After solemn religious observance of Yom Kippur, a feast breaks the fast

Last modified: Friday, November 07, 2014

NORTHAMPTON — The words are complete opposites, though only one letter different. Yet they merge on the same day in the Jewish tradition, when a fast leads to a feast on Yom Kippur.

The Jewish calendar rolled into the year 5775 on Rosh Hashana Sept. 24 and according to the Torah, every year, Yom Kippur — a day of fasting, repenting and mourning — is 10 days later beginning at sundown the night before. This year that means Yom Kippur begins at 6:09 p.m. Friday, and lasts through nightfall Saturday, an hour after sunset.

It’s a long, tough day emotionally and physically, said Beit Ahavah Rabbi Raquel S. “Riqi” Kosovske, one that traditionally ends with a celebratory feast known as the break-fast.

“The idea is that we abstain from our bodily needs for this day in order to focus on spiritual transcendence,” Kosovske said. “We conclude our day of prayers and introspection with a communal break-the-fast meal.”

The traditional break-fast meal is similar to a typical American breakfast of eggs, fruit and baked goods. Sherri Meade, a former president at Beit Ahavah, now serves on the congregation’s membership committee which oversees gatherings for the High Holidays at the synagogue. She helps organize the community’s break-fast meal set for 7 p.m. Saturday at the synagogue’s home at Florence Congregational Church at 130 Pine St. in Florence.

Meade said the food is usually spread out on two big buffet tables, and includes baskets of bagels, cream cheese, sliced tomatoes and onions, salads, quiche, kugel, herring, hummus, fruit salad, challah bread, apples and honey to represent the fall harvest, and desserts such as cookies and brownies to complete the celebration and kick the New Year off with a fresh start.

The organizing committee is responsible for the bulk of the feast, Meade said, but it’s really a combination of community potluck and celebration at the end of a holy day.

“People bring stuff. It’s a lot of fun and very warm and welcoming,” she said. “People want to come together and uplift the mood.”

Meade said she struggles most with the lack of caffeine from skipping her morning cup of coffee. She noted that breakfast after a long fast is most welcome because everyone is hungry.

Kosovke agreed that a dairy-based meal of eggs, breads and fruits is traditional across all break-fasts at Beit Ahavah and beyond.

“Food is a very important part of Judaism because next to air and shelter, water and sleep, it’s one of the most important things we need to do to live,” said Kosovke. “It’s also an expression of culture. It’s not just a boring meal of cheese and eggs, there’s culture in every single dish.”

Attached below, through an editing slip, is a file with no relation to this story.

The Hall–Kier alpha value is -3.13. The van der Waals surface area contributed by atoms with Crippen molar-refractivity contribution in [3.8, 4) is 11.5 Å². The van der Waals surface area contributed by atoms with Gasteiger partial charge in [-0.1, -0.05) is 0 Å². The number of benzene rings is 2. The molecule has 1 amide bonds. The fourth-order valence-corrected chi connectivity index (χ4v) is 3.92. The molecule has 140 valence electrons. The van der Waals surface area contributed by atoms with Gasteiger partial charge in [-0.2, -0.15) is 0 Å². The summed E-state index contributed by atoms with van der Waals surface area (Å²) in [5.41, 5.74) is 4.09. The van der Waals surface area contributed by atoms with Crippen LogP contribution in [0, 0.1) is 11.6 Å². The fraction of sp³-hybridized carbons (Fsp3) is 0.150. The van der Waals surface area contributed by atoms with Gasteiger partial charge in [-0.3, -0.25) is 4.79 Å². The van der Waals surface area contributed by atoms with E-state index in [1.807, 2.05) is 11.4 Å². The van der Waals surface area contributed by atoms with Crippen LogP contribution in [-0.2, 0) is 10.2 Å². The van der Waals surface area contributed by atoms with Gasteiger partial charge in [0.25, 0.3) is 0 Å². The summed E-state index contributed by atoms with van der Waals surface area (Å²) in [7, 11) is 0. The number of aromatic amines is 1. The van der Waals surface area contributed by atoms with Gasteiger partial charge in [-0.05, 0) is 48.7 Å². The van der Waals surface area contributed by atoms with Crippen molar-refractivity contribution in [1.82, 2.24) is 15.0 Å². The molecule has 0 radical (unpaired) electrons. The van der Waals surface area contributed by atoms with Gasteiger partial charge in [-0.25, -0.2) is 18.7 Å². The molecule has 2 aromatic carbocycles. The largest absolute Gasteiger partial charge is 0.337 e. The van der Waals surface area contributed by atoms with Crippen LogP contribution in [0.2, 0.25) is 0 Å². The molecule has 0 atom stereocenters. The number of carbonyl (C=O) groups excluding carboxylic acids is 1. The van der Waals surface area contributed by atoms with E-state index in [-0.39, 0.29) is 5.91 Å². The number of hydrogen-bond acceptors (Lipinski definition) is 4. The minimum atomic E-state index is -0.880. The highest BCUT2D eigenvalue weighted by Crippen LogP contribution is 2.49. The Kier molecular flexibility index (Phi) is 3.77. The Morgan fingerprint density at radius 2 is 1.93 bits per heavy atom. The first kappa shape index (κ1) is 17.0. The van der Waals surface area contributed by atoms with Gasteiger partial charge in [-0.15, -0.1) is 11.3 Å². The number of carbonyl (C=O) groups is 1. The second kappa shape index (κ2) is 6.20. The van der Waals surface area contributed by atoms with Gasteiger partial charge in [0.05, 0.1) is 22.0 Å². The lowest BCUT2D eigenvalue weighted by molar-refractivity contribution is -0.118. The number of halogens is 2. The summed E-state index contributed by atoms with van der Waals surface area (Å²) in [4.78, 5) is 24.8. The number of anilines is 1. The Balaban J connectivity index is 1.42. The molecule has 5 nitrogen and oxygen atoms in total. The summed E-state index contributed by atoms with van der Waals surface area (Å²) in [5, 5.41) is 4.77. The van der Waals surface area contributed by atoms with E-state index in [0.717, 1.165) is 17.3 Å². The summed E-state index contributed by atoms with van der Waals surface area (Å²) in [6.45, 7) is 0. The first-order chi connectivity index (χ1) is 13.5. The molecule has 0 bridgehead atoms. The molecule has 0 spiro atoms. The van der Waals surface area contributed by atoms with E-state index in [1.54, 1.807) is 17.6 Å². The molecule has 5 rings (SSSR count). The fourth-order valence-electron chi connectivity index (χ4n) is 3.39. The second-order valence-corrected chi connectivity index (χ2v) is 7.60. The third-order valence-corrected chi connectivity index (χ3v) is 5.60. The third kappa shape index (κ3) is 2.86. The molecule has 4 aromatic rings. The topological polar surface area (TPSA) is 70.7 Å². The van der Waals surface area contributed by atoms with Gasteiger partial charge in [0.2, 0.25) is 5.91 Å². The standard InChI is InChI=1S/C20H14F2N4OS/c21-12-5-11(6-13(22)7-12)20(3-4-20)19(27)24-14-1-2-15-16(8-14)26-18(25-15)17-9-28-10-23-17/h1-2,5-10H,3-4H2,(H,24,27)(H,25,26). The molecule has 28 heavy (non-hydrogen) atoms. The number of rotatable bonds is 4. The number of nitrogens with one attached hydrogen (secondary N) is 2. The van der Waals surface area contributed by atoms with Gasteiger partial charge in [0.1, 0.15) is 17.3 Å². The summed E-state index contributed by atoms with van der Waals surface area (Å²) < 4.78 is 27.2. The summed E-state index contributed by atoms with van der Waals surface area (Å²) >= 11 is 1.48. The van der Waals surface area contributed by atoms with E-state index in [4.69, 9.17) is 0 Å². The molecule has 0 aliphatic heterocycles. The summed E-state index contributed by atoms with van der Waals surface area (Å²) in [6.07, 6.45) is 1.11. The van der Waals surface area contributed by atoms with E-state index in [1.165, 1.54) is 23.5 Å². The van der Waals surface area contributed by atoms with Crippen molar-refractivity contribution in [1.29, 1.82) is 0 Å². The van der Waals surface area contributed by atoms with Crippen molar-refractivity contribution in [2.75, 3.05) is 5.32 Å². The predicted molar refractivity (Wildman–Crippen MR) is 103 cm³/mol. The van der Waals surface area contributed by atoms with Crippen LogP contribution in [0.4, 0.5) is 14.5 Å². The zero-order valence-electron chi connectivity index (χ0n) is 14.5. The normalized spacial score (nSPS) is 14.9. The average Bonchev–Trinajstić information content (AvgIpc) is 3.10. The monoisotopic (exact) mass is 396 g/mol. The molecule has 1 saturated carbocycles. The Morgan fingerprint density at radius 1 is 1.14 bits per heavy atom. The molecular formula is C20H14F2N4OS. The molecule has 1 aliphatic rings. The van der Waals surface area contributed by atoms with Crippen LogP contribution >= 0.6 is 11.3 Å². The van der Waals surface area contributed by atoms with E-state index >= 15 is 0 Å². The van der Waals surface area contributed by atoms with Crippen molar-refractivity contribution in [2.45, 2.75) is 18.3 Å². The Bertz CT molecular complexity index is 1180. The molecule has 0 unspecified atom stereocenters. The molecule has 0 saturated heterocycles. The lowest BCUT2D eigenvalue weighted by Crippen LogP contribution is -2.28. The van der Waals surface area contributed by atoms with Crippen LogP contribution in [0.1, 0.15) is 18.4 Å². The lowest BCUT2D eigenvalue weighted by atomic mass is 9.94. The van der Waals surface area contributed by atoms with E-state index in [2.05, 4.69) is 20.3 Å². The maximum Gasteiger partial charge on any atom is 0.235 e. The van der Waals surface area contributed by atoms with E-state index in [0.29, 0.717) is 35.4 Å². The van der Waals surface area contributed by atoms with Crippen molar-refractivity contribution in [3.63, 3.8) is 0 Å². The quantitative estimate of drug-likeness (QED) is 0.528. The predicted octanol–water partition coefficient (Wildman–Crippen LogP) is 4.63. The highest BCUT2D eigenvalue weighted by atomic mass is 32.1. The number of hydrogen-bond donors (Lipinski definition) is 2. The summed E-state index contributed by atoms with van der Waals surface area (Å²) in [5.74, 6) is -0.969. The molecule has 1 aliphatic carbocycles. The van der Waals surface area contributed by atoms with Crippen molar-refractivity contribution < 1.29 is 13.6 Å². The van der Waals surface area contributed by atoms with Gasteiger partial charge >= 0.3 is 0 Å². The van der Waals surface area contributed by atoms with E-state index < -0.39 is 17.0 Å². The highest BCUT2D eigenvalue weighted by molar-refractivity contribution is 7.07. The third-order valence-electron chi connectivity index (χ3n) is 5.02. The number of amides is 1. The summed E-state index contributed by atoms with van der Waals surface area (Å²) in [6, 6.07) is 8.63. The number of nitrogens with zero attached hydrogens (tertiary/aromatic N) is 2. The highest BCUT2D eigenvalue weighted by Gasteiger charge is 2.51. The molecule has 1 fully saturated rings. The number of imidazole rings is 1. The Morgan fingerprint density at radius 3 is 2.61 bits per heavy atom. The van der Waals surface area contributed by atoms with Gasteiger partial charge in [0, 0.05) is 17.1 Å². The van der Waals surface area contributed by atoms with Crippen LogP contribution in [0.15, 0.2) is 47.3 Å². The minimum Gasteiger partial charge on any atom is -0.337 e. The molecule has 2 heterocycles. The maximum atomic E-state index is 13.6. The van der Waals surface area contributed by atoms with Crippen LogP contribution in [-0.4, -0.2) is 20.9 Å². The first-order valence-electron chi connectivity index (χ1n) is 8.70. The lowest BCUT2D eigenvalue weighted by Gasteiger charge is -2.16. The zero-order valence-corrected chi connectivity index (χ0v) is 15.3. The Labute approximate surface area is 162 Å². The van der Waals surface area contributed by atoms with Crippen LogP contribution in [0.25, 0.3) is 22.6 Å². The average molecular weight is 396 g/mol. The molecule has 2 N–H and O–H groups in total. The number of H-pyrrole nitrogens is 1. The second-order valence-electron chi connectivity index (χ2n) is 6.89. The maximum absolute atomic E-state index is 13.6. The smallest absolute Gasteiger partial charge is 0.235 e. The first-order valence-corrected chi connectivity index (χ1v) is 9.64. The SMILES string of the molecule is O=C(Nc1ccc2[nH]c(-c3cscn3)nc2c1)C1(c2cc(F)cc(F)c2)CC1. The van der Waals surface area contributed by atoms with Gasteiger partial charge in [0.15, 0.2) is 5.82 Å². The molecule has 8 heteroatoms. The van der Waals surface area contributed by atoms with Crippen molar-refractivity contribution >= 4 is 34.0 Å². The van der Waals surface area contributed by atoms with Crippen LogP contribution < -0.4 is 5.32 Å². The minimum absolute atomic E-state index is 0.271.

Meade said she grew up with a father who observed Jewish ritual and tradition, which meant religious holidays had great meaning. For her, “Jewish soul food” like bagels and lox and other breakfast foods have a very comforting feeling for many, making them holiday-centric.

“If you’ve done some hard introspective thinking and fasting, it’s a difficult day,” Meade said. “I think when Yom Kippur is over and the shofar blows at the end, you want to jump into the New Year and be comforted.”

The shofar is a ram’s horn, blown with a deep, long breathe at the end of the evening prayer service to mark the end of the fast.

For Saturday’s break-fast meal, Meade is making three noodle kugels — because two went too quickly at the Rosh Hashana lunch. The noodle kugel is a traditional eastern European dish similar to a casserole or pudding that is part of many Jewish holiday meals.

“I think it’s very comforting,” Meade said. “It’s sweet and creamy. It feels like home. ... It’s got a lot of cheese and I put fresh blueberries and raspberries in it.”

Kosovske said kugels can represent family heritage as often the recipes are handed down through generations. Other foods on the buffet table have a deeper, spiritual meaning, such as eggs, which represent new beginnings and find their way into many dishes along the break-fast tables.

“Eating an egg is always a sign of renewal in many religions,” said Kosovske. “When we eat, we want to eat foods that remind us of life.”

Eggs come into play with other holidays, most notably Passover, where they have a place on the seder plate.

Also at the break-fast meal is challah, a sweet, fluffy bread that is traditionally a straight braid, but for Rosh Hashana and Yom Kippur takes a round shape to represent the New Year and a new beginning.

The bagels and lox and other fishes over time became part of the feast for practical reasons, said Meade, as families would make their break-fast spreads from food bought at neighborhood Jewish delis. In this way, people could observe the solemn day focusing on atonement and then gathering in community rather than spending hours in the kitchen.

Though Yom Kippur is a solemn religious day, the break-fast meal tends to be joyful and light.

“There’s a great release that happens, similar to sometimes a wedding ceremony is really serious and the party is a huge celebration and that’s sort of the same ambiance of the break-the-fast,” said Kosovske. “It’s very social. People enjoy talking to each other. They have been sitting in prayer all day together and this is a chance to finally talk about your life and get to know each other, share a joyous meal together.”

Sarah Moomaw can be reached at


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